22 onwards, that's where we're going to use it.

    23 JUDGE CASSESE: Mr. Moskowitz?

    24 MR. MOSKOWITZ: The only concern I voice, at

    25 this point, is that occasionally, the order of the

  45. 1 witnesses tend to change, sometimes beyond our control

    2 to stop it. If, for some reason, a witness has to

    3 appear before another witness and Mr. Krajina wishes to

    4 use the videotape to cross-examine, and we have not yet

    5 had an opportunity to sufficiently view the tape, then

    6 that could be a problem. I would suggest, if at all

    7 possible, that it would be better to give us the tape

    8 today.

    9 JUDGE CASSESE: Counsel Krajina, is it

    10 possible for you to provide the tape to the Prosecution

    11 today? I think the Prosecution has a very good point.

    12 Very often, they have to change the order of witnesses,

    13 and then you would not be in a position to use the

    14 videotape while cross-examining a particular witness.

    15 As I say, if you have the videotape close at hand, why

    16 not provide a copy to the Prosecution today?

    17 MR. KRAJINA: Mr. President, we will

    18 endeavour to do so today. I think we can, yes.

    19 JUDGE CASSESE: Thank you very much, indeed,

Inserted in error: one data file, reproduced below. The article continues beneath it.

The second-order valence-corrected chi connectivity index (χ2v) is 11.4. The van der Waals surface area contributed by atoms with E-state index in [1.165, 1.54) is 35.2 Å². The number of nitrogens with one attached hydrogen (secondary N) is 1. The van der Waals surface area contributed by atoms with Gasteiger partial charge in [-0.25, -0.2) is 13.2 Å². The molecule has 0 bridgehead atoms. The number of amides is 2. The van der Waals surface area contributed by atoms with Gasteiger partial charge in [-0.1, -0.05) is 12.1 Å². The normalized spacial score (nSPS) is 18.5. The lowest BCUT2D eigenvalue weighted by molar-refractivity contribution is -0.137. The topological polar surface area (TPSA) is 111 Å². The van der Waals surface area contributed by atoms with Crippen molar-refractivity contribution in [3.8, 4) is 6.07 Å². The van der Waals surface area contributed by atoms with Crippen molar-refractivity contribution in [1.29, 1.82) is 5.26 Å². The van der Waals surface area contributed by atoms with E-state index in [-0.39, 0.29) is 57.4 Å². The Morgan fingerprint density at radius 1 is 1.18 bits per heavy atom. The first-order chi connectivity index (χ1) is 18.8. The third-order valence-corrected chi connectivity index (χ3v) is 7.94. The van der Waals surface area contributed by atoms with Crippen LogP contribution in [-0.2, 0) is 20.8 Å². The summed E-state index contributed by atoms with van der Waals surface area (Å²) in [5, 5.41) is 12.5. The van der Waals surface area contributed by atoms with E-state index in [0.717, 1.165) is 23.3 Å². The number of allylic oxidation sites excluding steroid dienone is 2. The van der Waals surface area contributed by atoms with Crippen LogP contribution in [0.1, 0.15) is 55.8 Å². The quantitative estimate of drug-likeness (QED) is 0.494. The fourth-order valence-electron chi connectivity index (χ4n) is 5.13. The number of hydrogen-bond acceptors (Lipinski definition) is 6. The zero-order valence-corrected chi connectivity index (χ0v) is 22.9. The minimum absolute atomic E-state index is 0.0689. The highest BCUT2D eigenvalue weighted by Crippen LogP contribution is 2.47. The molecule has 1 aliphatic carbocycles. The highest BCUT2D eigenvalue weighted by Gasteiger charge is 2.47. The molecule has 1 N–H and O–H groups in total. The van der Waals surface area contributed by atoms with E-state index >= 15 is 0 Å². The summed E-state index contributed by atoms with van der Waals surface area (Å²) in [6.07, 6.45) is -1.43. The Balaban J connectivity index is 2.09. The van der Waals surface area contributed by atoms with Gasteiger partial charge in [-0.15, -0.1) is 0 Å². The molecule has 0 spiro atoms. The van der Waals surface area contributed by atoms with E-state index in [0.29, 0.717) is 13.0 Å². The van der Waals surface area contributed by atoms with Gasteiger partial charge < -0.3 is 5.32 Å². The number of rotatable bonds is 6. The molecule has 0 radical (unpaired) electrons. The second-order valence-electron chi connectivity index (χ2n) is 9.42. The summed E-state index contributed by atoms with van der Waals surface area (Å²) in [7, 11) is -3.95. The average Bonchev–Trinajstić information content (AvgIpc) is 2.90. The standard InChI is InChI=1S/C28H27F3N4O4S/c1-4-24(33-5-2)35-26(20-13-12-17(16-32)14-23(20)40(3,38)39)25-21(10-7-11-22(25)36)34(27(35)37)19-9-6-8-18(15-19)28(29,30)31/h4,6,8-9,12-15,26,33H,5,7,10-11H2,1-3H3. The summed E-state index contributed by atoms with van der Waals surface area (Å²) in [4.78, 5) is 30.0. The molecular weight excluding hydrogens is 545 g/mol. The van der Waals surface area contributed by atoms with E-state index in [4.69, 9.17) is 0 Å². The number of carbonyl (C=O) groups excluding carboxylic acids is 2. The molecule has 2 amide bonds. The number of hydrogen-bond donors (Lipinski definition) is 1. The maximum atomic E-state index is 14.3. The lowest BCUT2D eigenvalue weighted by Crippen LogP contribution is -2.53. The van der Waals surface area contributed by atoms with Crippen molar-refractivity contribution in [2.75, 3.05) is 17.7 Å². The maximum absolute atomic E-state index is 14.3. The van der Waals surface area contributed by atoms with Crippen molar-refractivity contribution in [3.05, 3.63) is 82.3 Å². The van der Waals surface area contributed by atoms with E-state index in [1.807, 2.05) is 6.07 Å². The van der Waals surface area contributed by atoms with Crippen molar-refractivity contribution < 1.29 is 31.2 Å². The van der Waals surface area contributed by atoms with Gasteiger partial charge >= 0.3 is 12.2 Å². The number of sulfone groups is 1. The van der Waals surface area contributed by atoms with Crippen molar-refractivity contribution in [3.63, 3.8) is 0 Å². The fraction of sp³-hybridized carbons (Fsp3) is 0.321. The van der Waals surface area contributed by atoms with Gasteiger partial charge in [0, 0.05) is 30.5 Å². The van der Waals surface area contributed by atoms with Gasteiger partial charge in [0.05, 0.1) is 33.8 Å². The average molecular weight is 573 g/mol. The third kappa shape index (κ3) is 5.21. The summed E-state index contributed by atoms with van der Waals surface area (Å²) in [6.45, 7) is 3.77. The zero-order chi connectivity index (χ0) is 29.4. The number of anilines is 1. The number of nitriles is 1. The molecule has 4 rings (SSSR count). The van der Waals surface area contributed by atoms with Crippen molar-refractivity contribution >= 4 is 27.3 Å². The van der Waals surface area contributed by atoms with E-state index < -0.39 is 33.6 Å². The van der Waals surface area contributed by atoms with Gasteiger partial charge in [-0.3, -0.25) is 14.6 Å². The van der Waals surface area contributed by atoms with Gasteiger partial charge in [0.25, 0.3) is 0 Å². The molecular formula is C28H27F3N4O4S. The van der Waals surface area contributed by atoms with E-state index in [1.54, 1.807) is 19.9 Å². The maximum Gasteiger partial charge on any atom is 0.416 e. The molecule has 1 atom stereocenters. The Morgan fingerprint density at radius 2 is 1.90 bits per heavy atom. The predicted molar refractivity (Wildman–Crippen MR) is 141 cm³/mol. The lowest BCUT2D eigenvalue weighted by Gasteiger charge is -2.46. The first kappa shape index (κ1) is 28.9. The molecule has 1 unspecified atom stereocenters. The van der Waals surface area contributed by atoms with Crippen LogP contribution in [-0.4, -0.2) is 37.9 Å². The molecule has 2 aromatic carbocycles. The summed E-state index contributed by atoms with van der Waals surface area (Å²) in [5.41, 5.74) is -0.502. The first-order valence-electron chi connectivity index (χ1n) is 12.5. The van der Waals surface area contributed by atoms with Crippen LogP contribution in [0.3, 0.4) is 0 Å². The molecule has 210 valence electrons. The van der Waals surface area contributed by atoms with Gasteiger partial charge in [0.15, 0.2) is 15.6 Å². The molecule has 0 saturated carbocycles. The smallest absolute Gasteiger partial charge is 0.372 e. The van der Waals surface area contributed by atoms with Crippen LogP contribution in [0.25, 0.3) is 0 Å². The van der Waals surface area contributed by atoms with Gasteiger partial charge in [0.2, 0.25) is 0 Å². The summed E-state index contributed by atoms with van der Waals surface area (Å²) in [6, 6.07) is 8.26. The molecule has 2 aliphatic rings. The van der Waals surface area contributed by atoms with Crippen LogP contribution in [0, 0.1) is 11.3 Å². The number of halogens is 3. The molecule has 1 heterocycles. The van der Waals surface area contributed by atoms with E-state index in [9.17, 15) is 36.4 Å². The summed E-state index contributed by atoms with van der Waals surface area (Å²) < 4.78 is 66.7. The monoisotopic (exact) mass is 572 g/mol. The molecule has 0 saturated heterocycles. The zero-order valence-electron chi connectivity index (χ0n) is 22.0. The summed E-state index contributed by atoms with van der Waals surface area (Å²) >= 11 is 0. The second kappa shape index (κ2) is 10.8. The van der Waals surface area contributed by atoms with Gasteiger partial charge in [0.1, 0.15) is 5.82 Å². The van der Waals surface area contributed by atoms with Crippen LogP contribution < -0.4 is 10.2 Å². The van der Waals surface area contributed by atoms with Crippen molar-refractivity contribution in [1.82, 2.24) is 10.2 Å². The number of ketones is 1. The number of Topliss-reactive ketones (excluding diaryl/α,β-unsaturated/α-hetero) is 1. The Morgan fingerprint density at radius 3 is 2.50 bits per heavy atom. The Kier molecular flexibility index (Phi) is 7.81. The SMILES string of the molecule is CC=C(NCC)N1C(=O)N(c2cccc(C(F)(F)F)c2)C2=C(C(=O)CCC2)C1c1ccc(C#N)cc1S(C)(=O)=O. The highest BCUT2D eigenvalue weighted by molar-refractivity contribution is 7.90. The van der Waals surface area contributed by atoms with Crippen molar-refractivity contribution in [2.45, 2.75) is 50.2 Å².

20 Mr. Krajina.

    21 Counsel Slokovic-Glumac?

    22 MS. SLOKOVIC-GLUMAC: Just one brief

    23 question. At one of the discussions we had two weeks

    24 ago, a decision was taken to hear a witness, a female

    25 witness, and she returned to Bosnia, according to our

  46. 1 information. I should like the Trial Chamber to ask

    2 the Prosecution's office to see how she is health-wise

    3 and for medical records to be submitted to see whether

    4 this witness should not appear before the Trial Chamber

    5 because of her health situation, to see how we should

    6 react to that.

    7 JUDGE CASSESE: Thank you. Of course, we had

    8 not forgotten your request concerning this particular

    9 witness. I immediately got in touch with the Victims

    10 and Witnesses Unit, and they pointed out to me, I have

    11 a whole memo here, that in order to let us have the

    12 medical report of this witness, they need the

    13 authorisation of the witness, the signature. So they

    14 will go there this week, probably they have gone there

    15 this week to Bosnia, to try to get the signature,

    16 namely, the authorisation from the witness for the

    17 disclosure of her medical report to the Court. I

    18 assume that pretty soon, probably early next week, we

    19 will have the medical report.

    20 We have thought of various options which are

    21 open to us. First of all, we would like to know

    22 whether the Prosecution intends to call this witness,

    23 this particular witness, or, if they don't, whether the

    24 Defence is prepared to call the witness or if the Trial

    25 Chamber, acting upon the relevant Rule in the Rules of

  47. 1 Procedures and Evidence, will call this witness as a

    2 Trial Chamber witness.

    3 The Unit is very keen to know from us the

    4 status of this witness, because I understand that

    5 depending on her status, whether she's a Prosecution,